Steven Arrigg Koh
Steven Arrigg Koh, the inaugural recipient of the Marianne D. Short and Ray Skowyra Sesquicentennial Assistant Professorship at Boston College Law School, teaches and writes in the areas of criminal law and procedure, international law, and legal theory. His publications have appeared or are forthcoming in journals such as New York University Law Review, Cornell Law Review, Minnesota Law Review, and Duke Law Journal Online. Previously, Koh served as a Trial Attorney in the Criminal Division of the U.S. Department of Justice in Washington, D.C. In that capacity, he advised U.S. federal and state prosecutors on international, criminal, and constitutional legal issues arising in U.S. criminal cases with transnational dimensions. He also worked as Counsel to the Deputy Assistant Attorney General and Counselor for International Affairs, the Attorney General’s top international law adviser. Koh also spent three years working in The Hague, Netherlands, first for the International Criminal Court and then for the U.N. International Criminal Tribunal for the former Yugoslavia. He is a graduate of Cornell Law School, where he served as Senior Article Editor of the Cornell Law Review, as well as the University of Cambridge and Harvard College. Koh has also worked as a Senior Fellow for the American Society of International Law and clerked for the Honorable Carolyn Dineen King of the U.S. Court of Appeals for the Fifth Circuit. Before joining the Boston College Law School faculty, Koh was an Associate in Law fellow at Columbia Law School.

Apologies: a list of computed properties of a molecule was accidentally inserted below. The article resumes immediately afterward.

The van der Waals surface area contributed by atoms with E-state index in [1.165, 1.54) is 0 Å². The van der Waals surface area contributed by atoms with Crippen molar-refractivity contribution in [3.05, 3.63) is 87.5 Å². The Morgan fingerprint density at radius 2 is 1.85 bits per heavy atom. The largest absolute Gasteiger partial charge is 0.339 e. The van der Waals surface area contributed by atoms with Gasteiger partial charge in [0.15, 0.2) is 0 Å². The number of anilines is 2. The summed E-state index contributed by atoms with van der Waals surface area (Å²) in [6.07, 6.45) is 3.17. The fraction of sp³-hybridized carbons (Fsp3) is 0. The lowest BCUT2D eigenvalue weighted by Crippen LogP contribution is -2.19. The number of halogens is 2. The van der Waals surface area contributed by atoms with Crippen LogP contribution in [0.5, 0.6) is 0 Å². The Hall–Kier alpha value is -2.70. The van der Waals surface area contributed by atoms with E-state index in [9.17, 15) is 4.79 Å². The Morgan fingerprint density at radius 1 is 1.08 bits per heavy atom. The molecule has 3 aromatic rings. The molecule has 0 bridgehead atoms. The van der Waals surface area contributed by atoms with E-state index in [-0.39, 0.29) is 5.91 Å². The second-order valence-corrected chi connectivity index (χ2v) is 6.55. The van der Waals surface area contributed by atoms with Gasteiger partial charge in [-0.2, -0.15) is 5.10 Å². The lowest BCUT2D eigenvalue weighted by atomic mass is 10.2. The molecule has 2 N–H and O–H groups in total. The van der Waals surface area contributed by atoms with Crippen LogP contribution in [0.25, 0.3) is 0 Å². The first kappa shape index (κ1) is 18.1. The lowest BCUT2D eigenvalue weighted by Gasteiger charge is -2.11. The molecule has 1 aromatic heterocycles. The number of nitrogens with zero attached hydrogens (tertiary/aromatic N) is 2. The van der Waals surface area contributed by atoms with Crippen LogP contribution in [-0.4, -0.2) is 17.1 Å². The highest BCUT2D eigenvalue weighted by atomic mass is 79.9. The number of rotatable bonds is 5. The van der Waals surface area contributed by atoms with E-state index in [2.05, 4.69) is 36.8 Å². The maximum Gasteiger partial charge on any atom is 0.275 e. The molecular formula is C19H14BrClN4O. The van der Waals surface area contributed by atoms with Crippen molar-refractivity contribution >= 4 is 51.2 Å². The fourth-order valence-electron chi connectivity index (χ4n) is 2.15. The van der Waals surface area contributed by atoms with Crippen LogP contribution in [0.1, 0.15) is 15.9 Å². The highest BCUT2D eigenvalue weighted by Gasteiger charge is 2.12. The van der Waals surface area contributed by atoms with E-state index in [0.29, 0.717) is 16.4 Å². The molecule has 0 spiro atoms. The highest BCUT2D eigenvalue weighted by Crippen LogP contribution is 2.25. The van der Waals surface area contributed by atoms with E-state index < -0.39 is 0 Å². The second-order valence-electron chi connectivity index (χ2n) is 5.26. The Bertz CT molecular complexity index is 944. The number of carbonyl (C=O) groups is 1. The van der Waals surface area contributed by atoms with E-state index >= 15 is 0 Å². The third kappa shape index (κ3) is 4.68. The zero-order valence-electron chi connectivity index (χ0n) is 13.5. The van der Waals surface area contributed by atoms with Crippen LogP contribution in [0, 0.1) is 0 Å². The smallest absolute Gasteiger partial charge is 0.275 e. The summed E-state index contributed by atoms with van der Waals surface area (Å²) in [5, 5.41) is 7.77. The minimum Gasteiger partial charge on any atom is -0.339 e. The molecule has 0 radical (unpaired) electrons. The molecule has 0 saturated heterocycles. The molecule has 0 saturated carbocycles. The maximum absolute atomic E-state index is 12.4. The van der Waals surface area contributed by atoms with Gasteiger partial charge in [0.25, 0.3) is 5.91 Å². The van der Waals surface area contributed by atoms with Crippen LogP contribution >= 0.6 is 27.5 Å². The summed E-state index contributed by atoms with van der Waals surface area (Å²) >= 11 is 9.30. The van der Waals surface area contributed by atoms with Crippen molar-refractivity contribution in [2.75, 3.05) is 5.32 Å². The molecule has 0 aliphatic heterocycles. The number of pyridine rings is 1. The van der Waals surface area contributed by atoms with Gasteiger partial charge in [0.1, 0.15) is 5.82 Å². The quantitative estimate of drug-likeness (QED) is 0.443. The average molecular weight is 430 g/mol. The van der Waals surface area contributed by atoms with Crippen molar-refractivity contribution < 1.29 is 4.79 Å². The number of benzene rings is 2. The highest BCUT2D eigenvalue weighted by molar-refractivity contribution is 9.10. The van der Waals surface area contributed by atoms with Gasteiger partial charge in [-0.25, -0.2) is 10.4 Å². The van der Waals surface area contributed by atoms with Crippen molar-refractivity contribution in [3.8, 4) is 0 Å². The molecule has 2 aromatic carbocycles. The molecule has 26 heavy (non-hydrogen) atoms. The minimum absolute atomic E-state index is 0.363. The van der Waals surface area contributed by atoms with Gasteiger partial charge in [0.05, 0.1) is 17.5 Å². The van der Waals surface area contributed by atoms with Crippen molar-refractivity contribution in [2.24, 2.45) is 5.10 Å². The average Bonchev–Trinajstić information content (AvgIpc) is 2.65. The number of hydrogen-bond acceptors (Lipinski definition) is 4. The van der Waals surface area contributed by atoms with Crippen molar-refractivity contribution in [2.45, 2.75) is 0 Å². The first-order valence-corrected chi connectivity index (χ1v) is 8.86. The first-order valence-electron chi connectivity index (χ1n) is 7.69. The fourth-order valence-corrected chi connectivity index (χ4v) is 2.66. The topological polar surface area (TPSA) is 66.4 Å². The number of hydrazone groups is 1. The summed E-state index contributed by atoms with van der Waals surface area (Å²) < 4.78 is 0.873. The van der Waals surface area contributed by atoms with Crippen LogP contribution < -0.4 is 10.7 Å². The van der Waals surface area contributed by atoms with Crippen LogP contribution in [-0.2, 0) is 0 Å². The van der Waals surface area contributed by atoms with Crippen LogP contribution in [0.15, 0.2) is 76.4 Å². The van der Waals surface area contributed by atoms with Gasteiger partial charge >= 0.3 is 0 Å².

Articles by this author:
The Huawei DPA: A Prologue to the Global Arrest Game?
Oct 8th, 2021
The Mladić Appeal Judgment and the Enduring Legacy of the Hague Tribunals
Jun 28th, 2021
Criminalizing Foreign Relations: How the Biden Administration Can Prevent a Global Arrest Game
Dec 18th, 2020
Julian Assange and Omar al-Bashir: What Comes Next for Two Global Fugitives?
Apr 12th, 2019